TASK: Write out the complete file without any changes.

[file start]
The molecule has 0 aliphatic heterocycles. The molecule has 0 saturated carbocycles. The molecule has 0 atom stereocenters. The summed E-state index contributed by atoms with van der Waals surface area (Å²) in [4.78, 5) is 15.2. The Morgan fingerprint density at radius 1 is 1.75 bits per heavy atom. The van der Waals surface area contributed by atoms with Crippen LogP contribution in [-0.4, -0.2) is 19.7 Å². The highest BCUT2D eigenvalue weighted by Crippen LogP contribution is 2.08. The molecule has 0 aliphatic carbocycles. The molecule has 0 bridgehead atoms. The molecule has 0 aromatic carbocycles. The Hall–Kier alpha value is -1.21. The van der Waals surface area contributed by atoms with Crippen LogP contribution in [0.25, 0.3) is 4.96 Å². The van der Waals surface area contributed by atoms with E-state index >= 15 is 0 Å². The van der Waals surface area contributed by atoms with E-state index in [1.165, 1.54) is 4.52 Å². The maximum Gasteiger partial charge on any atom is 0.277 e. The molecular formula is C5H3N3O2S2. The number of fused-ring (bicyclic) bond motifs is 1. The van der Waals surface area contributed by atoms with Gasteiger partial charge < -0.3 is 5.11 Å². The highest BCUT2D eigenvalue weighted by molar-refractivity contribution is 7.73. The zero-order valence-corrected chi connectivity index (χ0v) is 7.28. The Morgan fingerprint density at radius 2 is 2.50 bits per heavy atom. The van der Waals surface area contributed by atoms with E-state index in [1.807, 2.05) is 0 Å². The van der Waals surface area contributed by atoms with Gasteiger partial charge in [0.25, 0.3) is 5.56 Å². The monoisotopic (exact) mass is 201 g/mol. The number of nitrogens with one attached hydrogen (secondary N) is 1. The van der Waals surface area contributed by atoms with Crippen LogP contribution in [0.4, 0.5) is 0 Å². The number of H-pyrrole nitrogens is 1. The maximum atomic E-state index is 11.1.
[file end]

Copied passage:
The molecule has 0 aliphatic heterocycles. The molecule has 0 saturated carbocycles. The molecule has 0 atom stereocenters. The summed E-state index contributed by atoms with van der Waals surface area (Å²) in [4.78, 5) is 15.2. The Morgan fingerprint density at radius 1 is 1.75 bits per heavy atom. The van der Waals surface area contributed by atoms with Crippen LogP contribution in [-0.4, -0.2) is 19.7 Å². The highest BCUT2D eigenvalue weighted by Crippen LogP contribution is 2.08. The molecule has 0 aliphatic carbocycles. The molecule has 0 bridgehead atoms. The molecule has 0 aromatic carbocycles. The Hall–Kier alpha value is -1.21. The van der Waals surface area contributed by atoms with Crippen LogP contribution in [0.25, 0.3) is 4.96 Å². The van der Waals surface area contributed by atoms with E-state index >= 15 is 0 Å². The van der Waals surface area contributed by atoms with E-state index in [1.165, 1.54) is 4.52 Å². The maximum Gasteiger partial charge on any atom is 0.277 e. The molecular formula is C5H3N3O2S2. The number of fused-ring (bicyclic) bond motifs is 1. The van der Waals surface area contributed by atoms with Gasteiger partial charge < -0.3 is 5.11 Å². The highest BCUT2D eigenvalue weighted by molar-refractivity contribution is 7.73. The zero-order valence-corrected chi connectivity index (χ0v) is 7.28. The Morgan fingerprint density at radius 2 is 2.50 bits per heavy atom. The van der Waals surface area contributed by atoms with E-state index in [1.807, 2.05) is 0 Å². The van der Waals surface area contributed by atoms with Gasteiger partial charge in [0.25, 0.3) is 5.56 Å². The monoisotopic (exact) mass is 201 g/mol. The number of nitrogens with one attached hydrogen (secondary N) is 1. The van der Waals surface area contributed by atoms with Crippen LogP contribution in [0.4, 0.5) is 0 Å². The number of H-pyrrole nitrogens is 1. The maximum atomic E-state index is 11.1.